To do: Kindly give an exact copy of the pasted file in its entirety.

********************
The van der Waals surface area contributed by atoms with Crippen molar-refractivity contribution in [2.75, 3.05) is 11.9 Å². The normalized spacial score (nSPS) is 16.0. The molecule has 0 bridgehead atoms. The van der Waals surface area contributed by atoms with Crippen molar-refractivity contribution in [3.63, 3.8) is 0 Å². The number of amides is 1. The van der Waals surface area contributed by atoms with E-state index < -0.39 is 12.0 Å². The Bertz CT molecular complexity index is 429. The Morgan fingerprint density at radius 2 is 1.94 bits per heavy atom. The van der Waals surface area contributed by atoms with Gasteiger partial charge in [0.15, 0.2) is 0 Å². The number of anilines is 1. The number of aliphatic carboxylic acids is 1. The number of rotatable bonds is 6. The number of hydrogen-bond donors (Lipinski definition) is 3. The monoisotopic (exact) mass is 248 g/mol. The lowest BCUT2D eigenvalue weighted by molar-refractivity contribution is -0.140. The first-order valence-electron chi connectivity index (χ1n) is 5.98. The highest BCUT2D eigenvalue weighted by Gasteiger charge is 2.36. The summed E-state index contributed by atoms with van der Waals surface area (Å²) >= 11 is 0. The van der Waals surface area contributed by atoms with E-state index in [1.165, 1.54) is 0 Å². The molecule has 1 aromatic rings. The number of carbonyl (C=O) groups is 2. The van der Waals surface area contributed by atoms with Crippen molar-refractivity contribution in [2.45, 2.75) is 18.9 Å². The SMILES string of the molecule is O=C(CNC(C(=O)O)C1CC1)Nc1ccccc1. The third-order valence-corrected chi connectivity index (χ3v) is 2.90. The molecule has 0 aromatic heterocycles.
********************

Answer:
The van der Waals surface area contributed by atoms with Crippen molar-refractivity contribution in [2.75, 3.05) is 11.9 Å². The normalized spacial score (nSPS) is 16.0. The molecule has 0 bridgehead atoms. The van der Waals surface area contributed by atoms with Crippen molar-refractivity contribution in [3.63, 3.8) is 0 Å². The number of amides is 1. The van der Waals surface area contributed by atoms with E-state index < -0.39 is 12.0 Å². The Bertz CT molecular complexity index is 429. The Morgan fingerprint density at radius 2 is 1.94 bits per heavy atom. The van der Waals surface area contributed by atoms with Gasteiger partial charge in [0.15, 0.2) is 0 Å². The number of anilines is 1. The number of aliphatic carboxylic acids is 1. The number of rotatable bonds is 6. The number of hydrogen-bond donors (Lipinski definition) is 3. The monoisotopic (exact) mass is 248 g/mol. The lowest BCUT2D eigenvalue weighted by molar-refractivity contribution is -0.140. The first-order valence-electron chi connectivity index (χ1n) is 5.98. The highest BCUT2D eigenvalue weighted by Gasteiger charge is 2.36. The summed E-state index contributed by atoms with van der Waals surface area (Å²) >= 11 is 0. The van der Waals surface area contributed by atoms with E-state index in [1.165, 1.54) is 0 Å². The molecule has 1 aromatic rings. The number of carbonyl (C=O) groups is 2. The van der Waals surface area contributed by atoms with Crippen molar-refractivity contribution in [2.45, 2.75) is 18.9 Å². The SMILES string of the molecule is O=C(CNC(C(=O)O)C1CC1)Nc1ccccc1. The third-order valence-corrected chi connectivity index (χ3v) is 2.90. The molecule has 0 aromatic heterocycles.